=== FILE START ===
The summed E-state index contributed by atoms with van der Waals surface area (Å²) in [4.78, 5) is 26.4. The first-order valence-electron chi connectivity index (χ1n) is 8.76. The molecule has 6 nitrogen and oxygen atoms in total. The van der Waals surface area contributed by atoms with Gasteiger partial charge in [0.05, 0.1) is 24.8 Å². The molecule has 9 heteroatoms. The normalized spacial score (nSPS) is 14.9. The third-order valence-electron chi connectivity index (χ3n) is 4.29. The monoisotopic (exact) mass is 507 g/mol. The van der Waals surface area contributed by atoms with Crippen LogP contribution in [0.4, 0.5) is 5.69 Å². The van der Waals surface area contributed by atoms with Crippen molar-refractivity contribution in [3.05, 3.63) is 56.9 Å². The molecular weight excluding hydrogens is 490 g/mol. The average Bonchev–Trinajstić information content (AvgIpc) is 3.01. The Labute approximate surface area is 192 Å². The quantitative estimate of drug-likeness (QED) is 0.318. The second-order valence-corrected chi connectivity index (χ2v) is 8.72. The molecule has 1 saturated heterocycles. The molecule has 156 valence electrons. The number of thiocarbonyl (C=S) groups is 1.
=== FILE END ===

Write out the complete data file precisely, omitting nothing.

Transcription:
The summed E-state index contributed by atoms with van der Waals surface area (Å²) in [4.78, 5) is 26.4. The first-order valence-electron chi connectivity index (χ1n) is 8.76. The molecule has 6 nitrogen and oxygen atoms in total. The van der Waals surface area contributed by atoms with Gasteiger partial charge in [0.05, 0.1) is 24.8 Å². The molecule has 9 heteroatoms. The normalized spacial score (nSPS) is 14.9. The third-order valence-electron chi connectivity index (χ3n) is 4.29. The monoisotopic (exact) mass is 507 g/mol. The van der Waals surface area contributed by atoms with Crippen LogP contribution in [0.4, 0.5) is 5.69 Å². The van der Waals surface area contributed by atoms with Crippen molar-refractivity contribution in [3.05, 3.63) is 56.9 Å². The molecular weight excluding hydrogens is 490 g/mol. The average Bonchev–Trinajstić information content (AvgIpc) is 3.01. The Labute approximate surface area is 192 Å². The quantitative estimate of drug-likeness (QED) is 0.318. The second-order valence-corrected chi connectivity index (χ2v) is 8.72. The molecule has 1 saturated heterocycles. The molecule has 156 valence electrons. The number of thiocarbonyl (C=S) groups is 1.